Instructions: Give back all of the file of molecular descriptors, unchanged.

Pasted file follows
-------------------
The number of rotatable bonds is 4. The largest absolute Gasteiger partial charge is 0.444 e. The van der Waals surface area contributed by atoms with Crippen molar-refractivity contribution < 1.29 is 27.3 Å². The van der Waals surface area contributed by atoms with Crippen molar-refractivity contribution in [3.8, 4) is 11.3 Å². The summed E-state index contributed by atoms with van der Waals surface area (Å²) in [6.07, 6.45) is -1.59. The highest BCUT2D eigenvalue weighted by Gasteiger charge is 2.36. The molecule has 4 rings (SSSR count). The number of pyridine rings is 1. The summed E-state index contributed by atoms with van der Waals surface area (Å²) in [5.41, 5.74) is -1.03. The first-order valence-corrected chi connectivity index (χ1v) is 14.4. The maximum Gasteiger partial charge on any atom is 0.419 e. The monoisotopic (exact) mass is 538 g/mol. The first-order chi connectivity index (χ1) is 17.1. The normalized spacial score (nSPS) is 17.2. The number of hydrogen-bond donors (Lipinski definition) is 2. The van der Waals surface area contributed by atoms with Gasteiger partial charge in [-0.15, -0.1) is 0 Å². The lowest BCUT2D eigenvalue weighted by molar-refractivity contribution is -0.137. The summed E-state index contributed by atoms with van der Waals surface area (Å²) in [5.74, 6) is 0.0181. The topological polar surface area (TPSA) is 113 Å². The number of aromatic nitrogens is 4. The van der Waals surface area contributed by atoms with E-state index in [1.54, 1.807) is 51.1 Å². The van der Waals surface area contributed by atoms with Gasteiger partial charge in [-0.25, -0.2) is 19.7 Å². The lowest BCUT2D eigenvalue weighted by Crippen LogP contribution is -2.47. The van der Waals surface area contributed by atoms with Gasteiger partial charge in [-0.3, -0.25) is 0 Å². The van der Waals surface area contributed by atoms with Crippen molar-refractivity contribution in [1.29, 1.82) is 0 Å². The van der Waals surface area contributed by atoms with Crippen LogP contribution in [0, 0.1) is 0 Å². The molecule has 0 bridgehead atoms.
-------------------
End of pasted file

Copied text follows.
The number of rotatable bonds is 4. The largest absolute Gasteiger partial charge is 0.444 e. The van der Waals surface area contributed by atoms with Crippen molar-refractivity contribution < 1.29 is 27.3 Å². The van der Waals surface area contributed by atoms with Crippen molar-refractivity contribution in [3.8, 4) is 11.3 Å². The summed E-state index contributed by atoms with van der Waals surface area (Å²) in [6.07, 6.45) is -1.59. The highest BCUT2D eigenvalue weighted by Gasteiger charge is 2.36. The molecule has 4 rings (SSSR count). The number of pyridine rings is 1. The summed E-state index contributed by atoms with van der Waals surface area (Å²) in [5.41, 5.74) is -1.03. The first-order valence-corrected chi connectivity index (χ1v) is 14.4. The maximum Gasteiger partial charge on any atom is 0.419 e. The monoisotopic (exact) mass is 538 g/mol. The first-order chi connectivity index (χ1) is 17.1. The normalized spacial score (nSPS) is 17.2. The number of hydrogen-bond donors (Lipinski definition) is 2. The van der Waals surface area contributed by atoms with Gasteiger partial charge in [-0.15, -0.1) is 0 Å². The lowest BCUT2D eigenvalue weighted by molar-refractivity contribution is -0.137. The summed E-state index contributed by atoms with van der Waals surface area (Å²) in [5.74, 6) is 0.0181. The topological polar surface area (TPSA) is 113 Å². The number of aromatic nitrogens is 4. The van der Waals surface area contributed by atoms with E-state index in [1.54, 1.807) is 51.1 Å². The van der Waals surface area contributed by atoms with Gasteiger partial charge in [-0.25, -0.2) is 19.7 Å². The lowest BCUT2D eigenvalue weighted by Crippen LogP contribution is -2.47. The van der Waals surface area contributed by atoms with Gasteiger partial charge in [-0.3, -0.25) is 0 Å². The van der Waals surface area contributed by atoms with Crippen molar-refractivity contribution in [1.29, 1.82) is 0 Å². The van der Waals surface area contributed by atoms with Crippen LogP contribution in [0, 0.1) is 0 Å². The molecule has 0 bridgehead atoms.